Mauna Kea | Island of Hawaii (Big Island) More information: https://bigislandhikes.com/mauna-kea Know Before You Go: This is a high-altitude and VERY steep hike through scree fields to a cold, snow-covered mountaintop. Be sure to acclimate at the Visitor Station for at least 30 minutes to avoid altitude sickness. Pack layers, plenty of water and sunblock. You will need to start early in the morning if you are going to make it to the top and back in the same day. We didn’t start early enough and were not able to get to the top because we had to catch a plane - learn from our mistake! Length: 12 miles round trip Time: 8 hours or more Difficulty: Difficult. Terrain: Rock, scree, some snow. Kid-Friendly: We took our 15 year old and he had no trouble but smaller children would struggle. Dog-Friendly: No, dogs are not allowed except for service dogs.
With an elevation of 13,803 feet above sea level and rising 33,000 feet from the ocean floor, Mauna Kea is the tallest mountain in the world from its base beneath the ocean to its summit. Your quads will know it after you’re done hiking it.
This hike is largely devoid of trees and water but is strangely beautiful - especially the views. You get a bird’s eye view of nearby Mauna Loa and even off the ocean beyond the city of Hilo as you march up the rock and scree trail.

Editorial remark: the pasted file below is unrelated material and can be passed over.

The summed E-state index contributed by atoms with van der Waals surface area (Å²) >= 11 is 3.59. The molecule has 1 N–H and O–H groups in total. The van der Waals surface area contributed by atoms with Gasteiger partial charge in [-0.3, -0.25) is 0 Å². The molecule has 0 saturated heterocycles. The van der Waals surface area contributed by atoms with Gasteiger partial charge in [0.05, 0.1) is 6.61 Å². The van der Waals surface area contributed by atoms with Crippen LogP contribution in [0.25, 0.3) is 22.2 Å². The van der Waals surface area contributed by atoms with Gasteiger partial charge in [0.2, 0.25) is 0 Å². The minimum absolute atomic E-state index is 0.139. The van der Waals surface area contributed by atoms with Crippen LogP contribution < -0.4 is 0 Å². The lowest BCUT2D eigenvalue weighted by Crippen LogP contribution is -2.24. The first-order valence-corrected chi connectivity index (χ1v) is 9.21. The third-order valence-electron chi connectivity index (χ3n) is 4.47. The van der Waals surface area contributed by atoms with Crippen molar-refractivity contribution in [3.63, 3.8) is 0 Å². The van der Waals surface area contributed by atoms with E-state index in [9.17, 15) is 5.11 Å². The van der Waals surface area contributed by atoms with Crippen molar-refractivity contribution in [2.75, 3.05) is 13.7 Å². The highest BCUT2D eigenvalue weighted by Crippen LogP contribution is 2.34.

We started at the Visitor Center and acclimated for the recommended 30 minutes before deciding to hike one of the smaller summits close by prior to starting the big hike.
You need to register at the Visitor Center before embarking on a hike up Mauna Kea. From there, you are required to visit with the ranger to learn about the dangers of your hike prior to beginning. He reminded us that the symptoms of altitude sickness include headache, feeling sick, dizziness, fatigue, and shortness of breath - although I have no idea why you wouldn’t be short of breath while ascending 4,500 feet.
As we hiked up the mountain, gorgeous views began to emerge. We could look down into a crater. We could see the lava patterns on the recently-erupted Mauna Loa. We could even look down on the ocean and the city of Hilo below the clouds.
Be aware, there is snow on this trail as you hike higher. You will need layers as it is quite chilly as you approach the summit.
Most of the way up to the summit there is an alpine lake called Lake Waiau - a bright blue alpine lake.
This hike is completely doable as a day hike. We did not make the summit because we started too late in the day to hike the whole thing and catch our late afternoon flight. If you do make it close to the summit, keep in mind that it’s disrespectful to stand directly on the summit due to its sacredness.
This was by far the most difficult hike we did while in Hawaii, although the Kalalau Trail on Kauai was challenging due to the slick mud and the traffic. It’s well worth the effort considering the amazing views!